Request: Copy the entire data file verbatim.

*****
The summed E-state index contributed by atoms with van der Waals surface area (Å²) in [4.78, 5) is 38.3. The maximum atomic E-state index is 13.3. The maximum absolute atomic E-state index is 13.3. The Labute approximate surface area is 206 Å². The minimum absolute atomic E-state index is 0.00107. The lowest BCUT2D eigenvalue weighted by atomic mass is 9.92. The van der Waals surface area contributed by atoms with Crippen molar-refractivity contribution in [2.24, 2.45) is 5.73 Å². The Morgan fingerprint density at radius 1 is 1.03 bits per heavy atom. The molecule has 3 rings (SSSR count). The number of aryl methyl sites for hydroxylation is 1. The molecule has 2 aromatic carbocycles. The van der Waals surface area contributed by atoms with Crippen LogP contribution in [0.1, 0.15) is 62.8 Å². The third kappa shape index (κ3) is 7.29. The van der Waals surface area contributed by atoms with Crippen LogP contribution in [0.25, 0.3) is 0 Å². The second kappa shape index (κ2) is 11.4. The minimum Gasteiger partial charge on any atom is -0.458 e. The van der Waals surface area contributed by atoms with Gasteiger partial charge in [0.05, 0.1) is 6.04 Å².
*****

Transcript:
The summed E-state index contributed by atoms with van der Waals surface area (Å²) in [4.78, 5) is 38.3. The maximum atomic E-state index is 13.3. The maximum absolute atomic E-state index is 13.3. The Labute approximate surface area is 206 Å². The minimum absolute atomic E-state index is 0.00107. The lowest BCUT2D eigenvalue weighted by atomic mass is 9.92. The van der Waals surface area contributed by atoms with Crippen molar-refractivity contribution in [2.24, 2.45) is 5.73 Å². The Morgan fingerprint density at radius 1 is 1.03 bits per heavy atom. The molecule has 3 rings (SSSR count). The number of aryl methyl sites for hydroxylation is 1. The molecule has 2 aromatic carbocycles. The van der Waals surface area contributed by atoms with Crippen LogP contribution in [0.1, 0.15) is 62.8 Å². The third kappa shape index (κ3) is 7.29. The van der Waals surface area contributed by atoms with Crippen LogP contribution in [0.25, 0.3) is 0 Å². The second kappa shape index (κ2) is 11.4. The minimum Gasteiger partial charge on any atom is -0.458 e. The van der Waals surface area contributed by atoms with Gasteiger partial charge in [0.05, 0.1) is 6.04 Å².